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Unafraid to Reach the Untouchable

This week’s adult Sabbath school lesson centered on the beginning of Jesus’ ministry, noting that in the book of Mark, emphasis is placed on “action.” Saturday’s lesson states, “The Gospel writer likes to use the word immediately to illustrate the fast-action movement of Jesus’ ministry.” Reading this made me wonder, how do we know that? “Immediately” could also denote Jesus’ immediate power and presence in our everyday lives.

Sunday’s lesson went in-depth into the story of the call by the sea. Jesus tells Simon Peter and Andrew to follow Him and make them “fishers of men.” The lesson makes an interesting point. Mark doesn’t mention any fishing gear, indicating that they were poor. It reads: “Jesus calls to discipleship both those who have less resources and those with more.” This beautiful statement invites the question: does the church extend a call to all people like Jesus did, regardless of resources, gender, class, or status? Sunday’s lesson ends with this powerful statement: “He calls, and willing fishermen answer, and their lives, and the world itself, are never the same.” Regardless if the church approves, Jesus still calls.


I am grateful for the way you expanded the word “immediately.” Considering that Christ is ever-present in all circumstances fills me with comfort. Your question about the church’s role in extending an invitation is sobering. Sadly, not only do churches sometimes lack generosity in its invitation, they frequently display a lack of graciousness in accepting those who feel the call of Christ. Personally, I think we are stingy gatekeepers of the Gospel. Christ flings the gate wide open, saying all are welcome without stipulation. Often it feels like the church requires a secret password, and once you enter, you must act like those already inside.

In Monday’s lesson, we see the disciples who gave up everything familiar to follow Christ. It must have been exciting and terrifying all at once. While Jesus taught in Capernaum one Sabbath, a demon-possessed man approached Him. Jesus silenced the spirit and cast it out. The man was set free. Something noteworthy about this story was how Jesus didn’t seek out the possessed man. He lived His calling and the unclean spirit recognized Him. Christ was not aggressive in the way He silenced the demon. Mark repeatedly emphasized how Jesus spoke with real authority, unlike the teachers of the law. I believe, within the context of faith, authority is often conflated with aggression. We veer into being demanding and oppressive as a means for conversion. In doing so, we damage and repel. Here, we see Christ’s authority rooted in His relationship with His Father. It’s captivating, inviting, and freeing.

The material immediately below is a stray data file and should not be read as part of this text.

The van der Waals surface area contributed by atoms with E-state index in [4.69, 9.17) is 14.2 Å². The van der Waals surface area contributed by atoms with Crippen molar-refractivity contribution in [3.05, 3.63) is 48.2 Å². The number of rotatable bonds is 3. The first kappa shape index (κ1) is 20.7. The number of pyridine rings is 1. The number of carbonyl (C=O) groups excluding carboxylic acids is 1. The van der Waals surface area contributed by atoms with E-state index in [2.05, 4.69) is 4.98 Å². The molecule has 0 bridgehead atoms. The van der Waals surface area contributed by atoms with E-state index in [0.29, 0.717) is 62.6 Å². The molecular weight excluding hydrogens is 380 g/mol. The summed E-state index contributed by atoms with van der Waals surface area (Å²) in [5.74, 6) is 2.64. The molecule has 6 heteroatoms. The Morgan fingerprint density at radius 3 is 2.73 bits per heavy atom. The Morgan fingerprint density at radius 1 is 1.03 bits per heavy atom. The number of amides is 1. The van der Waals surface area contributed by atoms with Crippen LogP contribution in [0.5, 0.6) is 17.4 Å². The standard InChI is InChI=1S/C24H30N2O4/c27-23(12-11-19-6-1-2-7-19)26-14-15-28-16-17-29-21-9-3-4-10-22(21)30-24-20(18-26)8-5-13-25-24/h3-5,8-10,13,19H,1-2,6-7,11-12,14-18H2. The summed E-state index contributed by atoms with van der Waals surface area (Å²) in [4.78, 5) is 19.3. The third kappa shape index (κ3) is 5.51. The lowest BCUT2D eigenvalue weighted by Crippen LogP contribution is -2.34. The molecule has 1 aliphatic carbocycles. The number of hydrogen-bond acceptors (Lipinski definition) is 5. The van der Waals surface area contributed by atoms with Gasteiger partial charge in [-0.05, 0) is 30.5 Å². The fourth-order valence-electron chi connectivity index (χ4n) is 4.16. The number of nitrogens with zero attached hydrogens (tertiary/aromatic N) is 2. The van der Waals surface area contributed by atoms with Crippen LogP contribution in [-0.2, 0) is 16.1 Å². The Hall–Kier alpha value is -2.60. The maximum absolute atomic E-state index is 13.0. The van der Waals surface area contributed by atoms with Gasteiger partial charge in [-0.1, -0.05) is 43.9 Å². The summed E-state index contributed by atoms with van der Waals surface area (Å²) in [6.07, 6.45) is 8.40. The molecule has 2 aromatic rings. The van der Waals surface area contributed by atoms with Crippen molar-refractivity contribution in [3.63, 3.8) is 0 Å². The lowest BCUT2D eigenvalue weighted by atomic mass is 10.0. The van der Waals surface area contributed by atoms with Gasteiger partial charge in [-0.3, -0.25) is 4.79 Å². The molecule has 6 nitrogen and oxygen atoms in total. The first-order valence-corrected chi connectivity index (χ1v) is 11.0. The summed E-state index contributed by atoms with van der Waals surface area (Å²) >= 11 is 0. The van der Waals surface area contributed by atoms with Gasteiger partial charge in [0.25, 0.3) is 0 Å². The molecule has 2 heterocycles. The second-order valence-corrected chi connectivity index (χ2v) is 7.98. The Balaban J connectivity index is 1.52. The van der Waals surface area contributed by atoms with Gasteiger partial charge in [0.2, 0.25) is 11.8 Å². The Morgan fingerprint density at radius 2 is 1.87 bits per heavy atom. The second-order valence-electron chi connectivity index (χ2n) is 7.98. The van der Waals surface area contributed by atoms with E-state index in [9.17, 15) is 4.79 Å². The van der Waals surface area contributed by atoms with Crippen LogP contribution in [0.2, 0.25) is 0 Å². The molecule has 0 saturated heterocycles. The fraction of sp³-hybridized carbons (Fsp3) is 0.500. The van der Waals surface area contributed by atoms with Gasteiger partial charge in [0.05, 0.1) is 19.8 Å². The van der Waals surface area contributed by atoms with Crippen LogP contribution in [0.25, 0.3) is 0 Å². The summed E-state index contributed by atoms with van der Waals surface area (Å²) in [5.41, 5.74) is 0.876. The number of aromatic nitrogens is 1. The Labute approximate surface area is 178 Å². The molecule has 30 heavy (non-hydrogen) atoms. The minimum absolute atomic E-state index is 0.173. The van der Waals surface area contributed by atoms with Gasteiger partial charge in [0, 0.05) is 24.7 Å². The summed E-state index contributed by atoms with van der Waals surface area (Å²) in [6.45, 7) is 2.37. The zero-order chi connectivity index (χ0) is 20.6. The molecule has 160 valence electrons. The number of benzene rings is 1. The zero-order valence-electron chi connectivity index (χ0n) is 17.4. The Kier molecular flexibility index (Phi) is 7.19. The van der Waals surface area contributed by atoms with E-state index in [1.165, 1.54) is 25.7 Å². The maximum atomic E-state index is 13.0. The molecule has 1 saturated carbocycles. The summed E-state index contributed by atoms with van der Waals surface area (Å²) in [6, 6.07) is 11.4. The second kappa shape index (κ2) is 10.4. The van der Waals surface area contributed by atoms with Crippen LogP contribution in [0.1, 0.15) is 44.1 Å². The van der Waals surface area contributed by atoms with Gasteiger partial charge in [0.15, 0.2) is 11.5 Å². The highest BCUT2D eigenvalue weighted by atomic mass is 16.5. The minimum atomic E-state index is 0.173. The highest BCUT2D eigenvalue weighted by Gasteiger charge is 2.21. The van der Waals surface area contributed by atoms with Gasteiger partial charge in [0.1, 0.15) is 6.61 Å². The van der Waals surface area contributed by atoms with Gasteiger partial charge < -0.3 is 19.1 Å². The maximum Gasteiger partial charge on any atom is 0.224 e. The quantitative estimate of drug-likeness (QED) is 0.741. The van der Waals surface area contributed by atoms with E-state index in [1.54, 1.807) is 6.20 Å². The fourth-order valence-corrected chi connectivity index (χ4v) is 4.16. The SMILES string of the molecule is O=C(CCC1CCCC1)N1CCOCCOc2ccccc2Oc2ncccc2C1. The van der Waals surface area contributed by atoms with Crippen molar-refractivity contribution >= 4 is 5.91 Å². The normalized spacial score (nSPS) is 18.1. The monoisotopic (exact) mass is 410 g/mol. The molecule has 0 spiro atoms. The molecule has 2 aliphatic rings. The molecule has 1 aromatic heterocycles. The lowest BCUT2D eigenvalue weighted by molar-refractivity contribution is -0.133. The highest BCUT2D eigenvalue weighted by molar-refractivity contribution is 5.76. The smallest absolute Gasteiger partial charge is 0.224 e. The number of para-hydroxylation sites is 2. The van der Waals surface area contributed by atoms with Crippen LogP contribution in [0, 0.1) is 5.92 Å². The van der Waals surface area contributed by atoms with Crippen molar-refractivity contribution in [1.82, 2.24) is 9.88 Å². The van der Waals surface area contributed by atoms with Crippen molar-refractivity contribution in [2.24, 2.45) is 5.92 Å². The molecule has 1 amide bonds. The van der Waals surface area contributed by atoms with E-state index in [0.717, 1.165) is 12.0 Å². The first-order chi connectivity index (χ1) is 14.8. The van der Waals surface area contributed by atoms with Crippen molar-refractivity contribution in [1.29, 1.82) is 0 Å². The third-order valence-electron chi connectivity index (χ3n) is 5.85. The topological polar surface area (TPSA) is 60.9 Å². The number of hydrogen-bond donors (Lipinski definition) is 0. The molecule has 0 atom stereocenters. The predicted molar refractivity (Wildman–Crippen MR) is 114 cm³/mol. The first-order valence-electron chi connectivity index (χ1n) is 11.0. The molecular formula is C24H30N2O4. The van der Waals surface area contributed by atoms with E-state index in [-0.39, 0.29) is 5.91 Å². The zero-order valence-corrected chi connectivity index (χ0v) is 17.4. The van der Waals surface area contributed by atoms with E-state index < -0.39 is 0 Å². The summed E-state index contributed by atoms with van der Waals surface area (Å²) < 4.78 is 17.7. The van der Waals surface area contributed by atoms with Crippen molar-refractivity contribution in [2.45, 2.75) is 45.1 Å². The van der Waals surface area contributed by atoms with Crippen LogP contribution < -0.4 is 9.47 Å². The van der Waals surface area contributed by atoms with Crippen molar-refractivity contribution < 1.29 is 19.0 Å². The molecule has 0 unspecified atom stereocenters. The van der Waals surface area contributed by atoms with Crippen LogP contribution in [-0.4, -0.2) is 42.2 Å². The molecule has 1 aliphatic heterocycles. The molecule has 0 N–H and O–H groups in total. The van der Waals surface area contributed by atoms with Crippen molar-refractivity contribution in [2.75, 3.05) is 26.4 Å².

Jesus continues healing in Tuesday’s lesson. This time, it’s Peter’s mother-in-law who is sick. Mark sets up a powerful juxtaposition. In the previous verses, Jesus’ authority is on display. But healing Peter’s mother-in-law exemplifies His intimacy. Mark 1:31 says, “And He came to her and raised her up, taking her by the hand, and the fever left her, and she served them.” The act of taking a person by the hand highlights proximity. With the demon, He commanded it to leave, and it left. In this case, He chose to use personal touch. This portion of Mark 1 highlights the relational nature of Jesus.

As highlighted in verse 30 of chapter 1, when their mother was sick, Simon and Andrew immediately spoke to Jesus about it. I am reminded of an Ellen White quote I find on repeat in my mind: “Keep your wants, your joys, your sorrows, your cares, and your fears before God. You cannot burden Him; you cannot weary Him. He who numbers the hairs of your head is not indifferent to the wants of His children. ‘The Lord is very pitiful, and of tender mercy’ (James 5:11). His heart of love is touched by our sorrows and even by our utterances of them. Take to Him everything that perplexes the mind. Nothing is too great for Him to bear, for He holds up worlds, and He rules over all the affairs of the universe. Nothing that in any way concerns our peace is too small for Him to notice” (SC 100.1).